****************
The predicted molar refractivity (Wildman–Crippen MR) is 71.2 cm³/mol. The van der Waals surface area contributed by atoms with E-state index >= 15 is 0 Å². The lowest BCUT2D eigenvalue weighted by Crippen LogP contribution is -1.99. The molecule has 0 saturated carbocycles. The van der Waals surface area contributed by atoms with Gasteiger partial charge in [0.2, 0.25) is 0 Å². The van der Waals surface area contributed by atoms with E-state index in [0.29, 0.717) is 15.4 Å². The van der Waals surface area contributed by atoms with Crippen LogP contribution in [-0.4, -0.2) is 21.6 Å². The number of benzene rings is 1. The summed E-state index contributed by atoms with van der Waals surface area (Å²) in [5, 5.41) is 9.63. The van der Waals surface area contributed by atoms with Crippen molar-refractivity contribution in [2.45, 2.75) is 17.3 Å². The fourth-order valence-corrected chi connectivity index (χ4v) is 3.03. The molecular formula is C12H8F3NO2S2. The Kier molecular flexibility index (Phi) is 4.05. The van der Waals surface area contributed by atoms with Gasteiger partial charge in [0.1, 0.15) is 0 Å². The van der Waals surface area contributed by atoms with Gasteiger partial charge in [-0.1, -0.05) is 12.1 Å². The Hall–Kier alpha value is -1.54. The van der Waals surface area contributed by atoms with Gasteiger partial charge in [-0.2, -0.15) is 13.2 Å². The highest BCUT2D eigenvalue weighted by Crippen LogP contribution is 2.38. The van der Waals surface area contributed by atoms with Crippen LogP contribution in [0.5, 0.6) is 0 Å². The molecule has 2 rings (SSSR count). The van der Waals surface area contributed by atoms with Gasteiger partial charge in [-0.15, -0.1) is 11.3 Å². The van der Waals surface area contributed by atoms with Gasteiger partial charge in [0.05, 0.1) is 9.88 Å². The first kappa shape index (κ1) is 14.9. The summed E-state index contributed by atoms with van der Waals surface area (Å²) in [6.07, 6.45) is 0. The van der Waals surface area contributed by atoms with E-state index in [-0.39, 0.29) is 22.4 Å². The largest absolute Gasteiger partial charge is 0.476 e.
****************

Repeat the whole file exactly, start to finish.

The predicted molar refractivity (Wildman–Crippen MR) is 71.2 cm³/mol. The van der Waals surface area contributed by atoms with E-state index >= 15 is 0 Å². The lowest BCUT2D eigenvalue weighted by Crippen LogP contribution is -1.99. The molecule has 0 saturated carbocycles. The van der Waals surface area contributed by atoms with Gasteiger partial charge in [0.2, 0.25) is 0 Å². The van der Waals surface area contributed by atoms with E-state index in [0.29, 0.717) is 15.4 Å². The van der Waals surface area contributed by atoms with Crippen LogP contribution in [-0.4, -0.2) is 21.6 Å². The number of benzene rings is 1. The summed E-state index contributed by atoms with van der Waals surface area (Å²) in [5, 5.41) is 9.63. The van der Waals surface area contributed by atoms with Crippen molar-refractivity contribution in [2.45, 2.75) is 17.3 Å². The fourth-order valence-corrected chi connectivity index (χ4v) is 3.03. The molecular formula is C12H8F3NO2S2. The Kier molecular flexibility index (Phi) is 4.05. The van der Waals surface area contributed by atoms with Gasteiger partial charge in [0.1, 0.15) is 0 Å². The van der Waals surface area contributed by atoms with Gasteiger partial charge in [-0.1, -0.05) is 12.1 Å². The Hall–Kier alpha value is -1.54. The van der Waals surface area contributed by atoms with Gasteiger partial charge in [-0.2, -0.15) is 13.2 Å². The highest BCUT2D eigenvalue weighted by Crippen LogP contribution is 2.38. The van der Waals surface area contributed by atoms with Crippen LogP contribution in [0.5, 0.6) is 0 Å². The molecule has 2 rings (SSSR count). The van der Waals surface area contributed by atoms with Gasteiger partial charge in [-0.15, -0.1) is 11.3 Å². The van der Waals surface area contributed by atoms with Gasteiger partial charge in [0.05, 0.1) is 9.88 Å². The first kappa shape index (κ1) is 14.9. The summed E-state index contributed by atoms with van der Waals surface area (Å²) in [6.07, 6.45) is 0. The van der Waals surface area contributed by atoms with E-state index in [-0.39, 0.29) is 22.4 Å². The largest absolute Gasteiger partial charge is 0.476 e.